This is what the lake in the center was most likely built to deal with.  The interior drainage is diverted to this lake and a pumping system is provided to pick up the water and dump it over the top of the levee into the Cumberland.  If the pumps do their job properly then all is well.  If the pumps can’t get water out as fast as it comes in, the lake gets bigger and water starts to back up along the canals and ditches inside Metrocenter.  Eventually you reach a break point where things start getting flooded.  The design difficulty is figuring out how much pump capacity to install.  Pumps are expensive, and most of what you’re paying for won’t get used unless there’s a flood.  So you end up having lots of expensive pumping gear sitting idle unless there is a major flood.  That’s not the kind of thing real estate developers want to spend money on.  Not only do you have to buy it, but you have to do keep it in working order, which requires periodic maintenance even if they haven’t been used.

During the May of 2010 flood in Nashville there were reports of some flooding inside Metrocenter.  A significant amount of flow also came in through the road embankments.  When I-65 was built the designers knew there was a flooding problem in the area, so the road was built on a base of rock that allowed water to flow in and out without damaging the road or interrupting traffic.  There was no levee back then and no expensive development to flood so a little water flowing through the embankment wasn’t a big concern.  The rain falling inside Metrocenter, runoff coming down the hill from the south, and water seeping in from the road embankments combined so that a lot more water was coming in than the pumps could handle and caused some flooding inside the levee system.

I’m not slinging any blame here, it’s a problem you have to expect when dealing with large areas behind a levee.  The original pump station was built in 1970 and it just didn’t have the capacity to handle the water coming in.  Metro is currently in the process of expanding the pump station and doubling capacity to handle a 500 year rainfall event.

This was also a significant problem for New Orleans for months post Hurricane Katrina.  Once the water gets in the hole, it’s hard to get out and New Orleans had waaaay more water since their levees didn’t hold up.

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Metrocenter through the years

As a follow up to my last post on some of the history of development and the levees at Metrocenter I wanted to post this sequence of maps from the US Geological Survey.  They’re all on the same scale and cropped to roughly the same area.  You can find them for yourself at the USGS map store.

This is the 1952 map, and it’s the base map all the others get their contours from.  I want to point out Cumberland Airfield in the left-center area, along with the big swamp and the railroad spur.  You’ll also want to note Bush Lake.  A helpful commenter from the Nashville Scene tells me Bush Lake was originally a quarry created by  W.G. Bush & Company.  In a few paragraphs the location of Bush Lake will be important.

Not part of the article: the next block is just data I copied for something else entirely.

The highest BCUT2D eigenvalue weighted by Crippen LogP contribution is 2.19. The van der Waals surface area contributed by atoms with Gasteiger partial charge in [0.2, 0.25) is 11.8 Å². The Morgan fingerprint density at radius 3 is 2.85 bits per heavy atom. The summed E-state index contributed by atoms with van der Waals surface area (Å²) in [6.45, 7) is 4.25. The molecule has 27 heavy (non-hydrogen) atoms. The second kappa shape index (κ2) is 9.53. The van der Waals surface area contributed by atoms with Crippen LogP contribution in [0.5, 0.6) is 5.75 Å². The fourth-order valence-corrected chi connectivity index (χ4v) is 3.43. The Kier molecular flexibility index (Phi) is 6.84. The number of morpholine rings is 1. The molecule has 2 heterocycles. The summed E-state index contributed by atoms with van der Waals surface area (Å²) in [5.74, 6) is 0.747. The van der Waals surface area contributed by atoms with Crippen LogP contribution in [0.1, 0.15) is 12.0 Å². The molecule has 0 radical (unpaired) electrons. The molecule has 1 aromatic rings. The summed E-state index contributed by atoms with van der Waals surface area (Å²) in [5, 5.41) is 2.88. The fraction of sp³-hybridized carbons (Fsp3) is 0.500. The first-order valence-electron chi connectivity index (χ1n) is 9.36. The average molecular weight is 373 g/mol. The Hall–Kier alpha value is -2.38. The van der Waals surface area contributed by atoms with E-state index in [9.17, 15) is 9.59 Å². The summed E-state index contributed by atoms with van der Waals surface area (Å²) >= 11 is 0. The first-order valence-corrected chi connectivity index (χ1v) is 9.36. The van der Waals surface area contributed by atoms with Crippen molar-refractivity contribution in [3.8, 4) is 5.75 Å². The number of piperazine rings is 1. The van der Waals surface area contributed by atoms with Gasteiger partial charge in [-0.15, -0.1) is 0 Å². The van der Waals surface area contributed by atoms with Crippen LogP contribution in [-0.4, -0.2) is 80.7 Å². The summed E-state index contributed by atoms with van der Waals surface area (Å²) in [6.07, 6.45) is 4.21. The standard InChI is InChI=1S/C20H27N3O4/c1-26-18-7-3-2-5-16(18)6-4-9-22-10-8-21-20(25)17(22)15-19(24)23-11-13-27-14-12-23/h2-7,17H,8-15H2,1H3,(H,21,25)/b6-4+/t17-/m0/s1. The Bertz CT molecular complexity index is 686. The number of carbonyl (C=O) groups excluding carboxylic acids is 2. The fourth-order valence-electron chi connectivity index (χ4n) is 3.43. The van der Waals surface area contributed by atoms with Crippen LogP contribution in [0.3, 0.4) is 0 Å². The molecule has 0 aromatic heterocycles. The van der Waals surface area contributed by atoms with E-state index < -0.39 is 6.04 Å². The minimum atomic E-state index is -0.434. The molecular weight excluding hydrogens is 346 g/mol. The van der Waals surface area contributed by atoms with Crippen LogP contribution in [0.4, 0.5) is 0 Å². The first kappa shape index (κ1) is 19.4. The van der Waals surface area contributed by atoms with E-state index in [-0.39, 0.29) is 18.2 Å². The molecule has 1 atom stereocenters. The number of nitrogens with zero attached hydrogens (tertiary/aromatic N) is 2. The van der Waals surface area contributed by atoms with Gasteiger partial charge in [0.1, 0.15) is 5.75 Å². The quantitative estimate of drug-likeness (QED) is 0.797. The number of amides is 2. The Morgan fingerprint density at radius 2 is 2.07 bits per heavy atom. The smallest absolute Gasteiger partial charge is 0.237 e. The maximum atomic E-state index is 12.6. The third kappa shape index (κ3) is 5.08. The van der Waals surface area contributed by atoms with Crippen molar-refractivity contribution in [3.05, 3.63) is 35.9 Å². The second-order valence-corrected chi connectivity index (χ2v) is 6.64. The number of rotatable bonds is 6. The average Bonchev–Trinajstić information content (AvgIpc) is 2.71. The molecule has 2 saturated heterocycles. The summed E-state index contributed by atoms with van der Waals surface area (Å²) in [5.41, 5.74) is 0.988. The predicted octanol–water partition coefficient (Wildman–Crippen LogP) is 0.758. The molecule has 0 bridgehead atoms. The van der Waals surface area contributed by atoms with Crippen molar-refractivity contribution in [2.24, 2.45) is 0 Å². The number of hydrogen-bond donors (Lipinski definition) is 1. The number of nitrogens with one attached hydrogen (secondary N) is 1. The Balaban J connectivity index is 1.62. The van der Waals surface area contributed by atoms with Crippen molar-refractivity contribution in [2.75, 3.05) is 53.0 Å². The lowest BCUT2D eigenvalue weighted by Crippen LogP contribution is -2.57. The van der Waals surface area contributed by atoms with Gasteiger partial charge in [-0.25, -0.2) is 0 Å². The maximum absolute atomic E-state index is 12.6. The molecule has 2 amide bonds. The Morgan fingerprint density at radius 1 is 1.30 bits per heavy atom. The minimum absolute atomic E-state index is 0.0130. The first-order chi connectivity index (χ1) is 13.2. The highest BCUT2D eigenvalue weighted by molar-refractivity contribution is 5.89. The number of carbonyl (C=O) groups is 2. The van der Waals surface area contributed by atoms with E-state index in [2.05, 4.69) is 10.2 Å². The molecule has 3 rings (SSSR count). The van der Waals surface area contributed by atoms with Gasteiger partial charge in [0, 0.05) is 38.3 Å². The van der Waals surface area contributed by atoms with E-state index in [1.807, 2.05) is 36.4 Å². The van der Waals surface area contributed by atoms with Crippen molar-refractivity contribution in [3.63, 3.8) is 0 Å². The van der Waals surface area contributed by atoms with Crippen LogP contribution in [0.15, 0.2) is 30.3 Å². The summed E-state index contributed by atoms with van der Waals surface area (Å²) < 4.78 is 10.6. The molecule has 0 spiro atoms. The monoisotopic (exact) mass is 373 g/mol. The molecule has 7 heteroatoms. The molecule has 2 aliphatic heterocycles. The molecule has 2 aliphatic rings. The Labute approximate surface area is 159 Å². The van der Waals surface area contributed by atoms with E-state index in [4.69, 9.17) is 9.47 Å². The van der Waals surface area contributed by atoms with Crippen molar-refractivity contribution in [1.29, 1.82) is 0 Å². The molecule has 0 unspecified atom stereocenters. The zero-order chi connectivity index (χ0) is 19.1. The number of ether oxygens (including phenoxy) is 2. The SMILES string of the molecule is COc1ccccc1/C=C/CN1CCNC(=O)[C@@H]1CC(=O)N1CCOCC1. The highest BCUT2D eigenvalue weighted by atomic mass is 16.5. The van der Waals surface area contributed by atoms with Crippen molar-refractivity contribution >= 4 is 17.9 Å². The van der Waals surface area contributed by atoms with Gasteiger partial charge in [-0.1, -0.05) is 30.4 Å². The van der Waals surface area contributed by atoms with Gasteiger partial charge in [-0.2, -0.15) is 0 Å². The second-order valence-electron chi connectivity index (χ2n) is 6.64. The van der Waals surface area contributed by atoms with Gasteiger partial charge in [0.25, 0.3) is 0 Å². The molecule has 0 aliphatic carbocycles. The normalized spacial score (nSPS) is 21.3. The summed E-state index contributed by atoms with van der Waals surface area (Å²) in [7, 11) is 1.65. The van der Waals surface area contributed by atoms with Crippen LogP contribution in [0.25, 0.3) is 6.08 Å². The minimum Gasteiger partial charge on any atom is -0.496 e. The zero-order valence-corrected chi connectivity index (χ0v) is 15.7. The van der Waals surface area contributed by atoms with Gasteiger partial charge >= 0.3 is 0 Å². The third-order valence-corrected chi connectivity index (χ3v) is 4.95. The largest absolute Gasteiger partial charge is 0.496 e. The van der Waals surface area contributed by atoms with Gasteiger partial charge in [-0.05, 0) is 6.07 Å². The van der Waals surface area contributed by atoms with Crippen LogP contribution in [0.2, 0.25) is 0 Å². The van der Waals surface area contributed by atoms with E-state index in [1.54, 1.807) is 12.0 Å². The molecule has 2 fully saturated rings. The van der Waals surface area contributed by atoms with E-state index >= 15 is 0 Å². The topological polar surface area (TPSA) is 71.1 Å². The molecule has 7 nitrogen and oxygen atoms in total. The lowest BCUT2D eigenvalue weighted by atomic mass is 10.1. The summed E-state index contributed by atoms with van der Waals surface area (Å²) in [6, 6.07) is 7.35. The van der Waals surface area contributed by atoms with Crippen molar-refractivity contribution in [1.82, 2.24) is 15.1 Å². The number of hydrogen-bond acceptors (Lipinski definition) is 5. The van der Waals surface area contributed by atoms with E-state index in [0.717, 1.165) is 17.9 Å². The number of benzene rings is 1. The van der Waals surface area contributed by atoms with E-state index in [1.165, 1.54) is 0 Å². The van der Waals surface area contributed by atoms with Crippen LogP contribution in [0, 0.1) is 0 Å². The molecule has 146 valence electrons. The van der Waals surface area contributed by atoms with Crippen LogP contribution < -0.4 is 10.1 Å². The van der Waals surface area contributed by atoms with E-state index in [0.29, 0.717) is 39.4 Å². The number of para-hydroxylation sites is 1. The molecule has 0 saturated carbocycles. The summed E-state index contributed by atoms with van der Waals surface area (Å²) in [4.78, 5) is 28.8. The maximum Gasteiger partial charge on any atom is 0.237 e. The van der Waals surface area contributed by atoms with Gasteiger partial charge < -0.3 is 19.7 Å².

Next up we have the 1968 map.  Bush Lake is still there, but Cumberland Airfield is gone and the swampy area in the center seems to have been drained with the exception of a few small ponds.  You can see the proposed location of what is now Rosa Parks Boulevard on the hill south of Buena Visa Park.  This would have been after Cheatham Dam was built, but before the levee.

Now we have the 1983 map with the purple items showing what has changed since the previous map.  This would have been 5-10 years after the levees were built.  Bush Lake is gone and several buildings are where it used to be on the eastern edge of the area.  Most of the streets and drainage canals are in place but only the eastern side seems to have many buildings.  The western portion is now the site of a golf course.  Rosa Parks Boulevard has been built, but it’s north of Buena Vista Park and at the bottom of the hill rather than the proposed location from the previous map.  (I assume this was changed in order to avoid the heavy residential area on top of the hill.)  The large purple blob in the center is much as it is today.

The last map is from 1997 and is largely as it appears today.  Bush Lake is mostly gone with all the buildings along Great Circle Road built over its old location.   If you look closely you’ll see a sliver of blue still on the old Bush Lake site.  Google maps still calls it Bush Lake but these days it’s not much more than a stormwater detention pond.

That’s the geographic history of the Metrocenter as best I’ve been able to trace it.  I’m particularly bummed that the earliest map was 1952, but this type of mapping requires aerial capabilities that weren’t really available for civilian use until post World War II.  If you’re so inclined, you can find the 2010 map at the USGS map store link above.  It’s not significantly different from the 1997 map above other than including